A Simple Favor Influences

(Welcome to Classically Contemporary, a series where we explore the ways in which new releases echo classic Hollywood.)

Director Paul Feig is no stranger to reference and parody, with the strongest example being his 2015 James Bond-esque Spy. Feig enjoys playing with classic film genre and his best representation of the past is found in A Simple Favor.

Based on Darcey Bell’s novel, A Simple Favor follows mommy vlogger, Stephanie Smothers (Anna Kendrick), who falls into a fast friendship with the beautifully acid-tongued Emily Nelson (Blake Lively). Emily seems to have a wonderful life, but when she goes missing Stephanie quickly learns she didn’t know much about her new (and only) best friend.

This article contains spoilers for A Simple Favor.

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(Welcome to Classically Contemporary, a series where we explore the ways in which new releases echo classic Hollywood.)

In 1998, a new generation of filmgoers got an opportunity to visit the Walt Disney Studios classic, The Parent Trap, with a hip, modern remake (that hit theaters 20 years ago this week). The film followed the basic tenets of its predecessor, originally released in 1961, that saw two twins, separated at birth, who decide to reunite their estranged parents. The Parent Trap was a film of its time back in 1961, with a peppy, beach-inspired soundtrack (with a title song sung by Annette Funicello). By 1998, with divorce more common, The Parent Trap became timelier, with two tween girls (both played by Lindsay Lohan) tackling a new scheme to stop their father from marrying the “evil” Meredith Blake (Elaine Hendrix).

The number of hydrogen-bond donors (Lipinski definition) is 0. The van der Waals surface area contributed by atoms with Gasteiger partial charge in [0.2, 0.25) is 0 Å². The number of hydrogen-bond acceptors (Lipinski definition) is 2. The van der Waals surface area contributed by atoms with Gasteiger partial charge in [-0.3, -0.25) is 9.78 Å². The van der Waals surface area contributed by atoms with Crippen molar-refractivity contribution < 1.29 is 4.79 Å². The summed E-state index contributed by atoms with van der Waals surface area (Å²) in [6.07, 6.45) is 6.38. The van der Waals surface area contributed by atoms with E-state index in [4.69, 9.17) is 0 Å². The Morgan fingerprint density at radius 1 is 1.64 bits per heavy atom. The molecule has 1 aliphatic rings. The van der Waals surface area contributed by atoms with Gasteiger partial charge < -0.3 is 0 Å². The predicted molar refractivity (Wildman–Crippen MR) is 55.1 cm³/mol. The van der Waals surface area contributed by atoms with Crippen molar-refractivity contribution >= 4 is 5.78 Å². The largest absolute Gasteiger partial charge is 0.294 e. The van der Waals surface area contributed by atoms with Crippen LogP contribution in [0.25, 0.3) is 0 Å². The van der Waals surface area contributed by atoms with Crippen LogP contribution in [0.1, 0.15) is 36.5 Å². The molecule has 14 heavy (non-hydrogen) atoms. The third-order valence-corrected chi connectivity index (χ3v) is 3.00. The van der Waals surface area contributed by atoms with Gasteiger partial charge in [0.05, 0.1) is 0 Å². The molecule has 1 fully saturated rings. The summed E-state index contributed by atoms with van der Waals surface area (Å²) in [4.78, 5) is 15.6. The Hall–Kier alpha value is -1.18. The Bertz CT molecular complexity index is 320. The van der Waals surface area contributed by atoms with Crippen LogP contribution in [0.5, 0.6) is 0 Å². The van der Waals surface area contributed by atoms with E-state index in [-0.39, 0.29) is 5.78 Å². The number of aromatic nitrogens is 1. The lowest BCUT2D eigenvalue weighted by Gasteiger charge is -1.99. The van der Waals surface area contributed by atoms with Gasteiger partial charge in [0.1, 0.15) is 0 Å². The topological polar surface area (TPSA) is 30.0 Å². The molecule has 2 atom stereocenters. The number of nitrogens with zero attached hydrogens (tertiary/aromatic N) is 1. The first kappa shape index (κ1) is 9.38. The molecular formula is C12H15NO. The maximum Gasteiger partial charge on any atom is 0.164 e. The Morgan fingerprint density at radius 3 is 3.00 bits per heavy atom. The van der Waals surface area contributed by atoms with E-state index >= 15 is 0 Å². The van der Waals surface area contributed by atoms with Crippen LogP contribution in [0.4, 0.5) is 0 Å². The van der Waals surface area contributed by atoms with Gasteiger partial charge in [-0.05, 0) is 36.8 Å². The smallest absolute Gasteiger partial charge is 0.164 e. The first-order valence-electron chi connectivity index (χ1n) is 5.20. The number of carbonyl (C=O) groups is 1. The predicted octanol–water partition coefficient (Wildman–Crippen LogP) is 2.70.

Blake is the character who dominates the film 20 years later, with a cool style and confident air that’s pulled straight from the world of classic cinema.

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Ocean’s 8 Inspirations

(Welcome to Classically Contemporary, a series where we explore the ways in which new releases echo classic Hollywood.)

Every movie seeks inspiration from films made before. Whether the homage is intentional or not, Hollywood is a land known for cannibalizing itself. Ocean’s 8 builds off several pre-existing properties, and we’re not talking about the film’s obvious inspirations, like the Steven Soderbergh trilogy starting in 2001 with Ocean’s Eleven, nor are we discussing the 1960 Frank Sinatra incarnation of the film of the same name.

What Ocean’s 8 does with its story of eight women and the jewel heist they pull off is draw from the crime capers of the pre-Code, studio era, most notably the 1932 features Trouble in Paradise and Jewel Robbery, where each emphasizes a world where women are in control and crime can be a fun adventure all its own.

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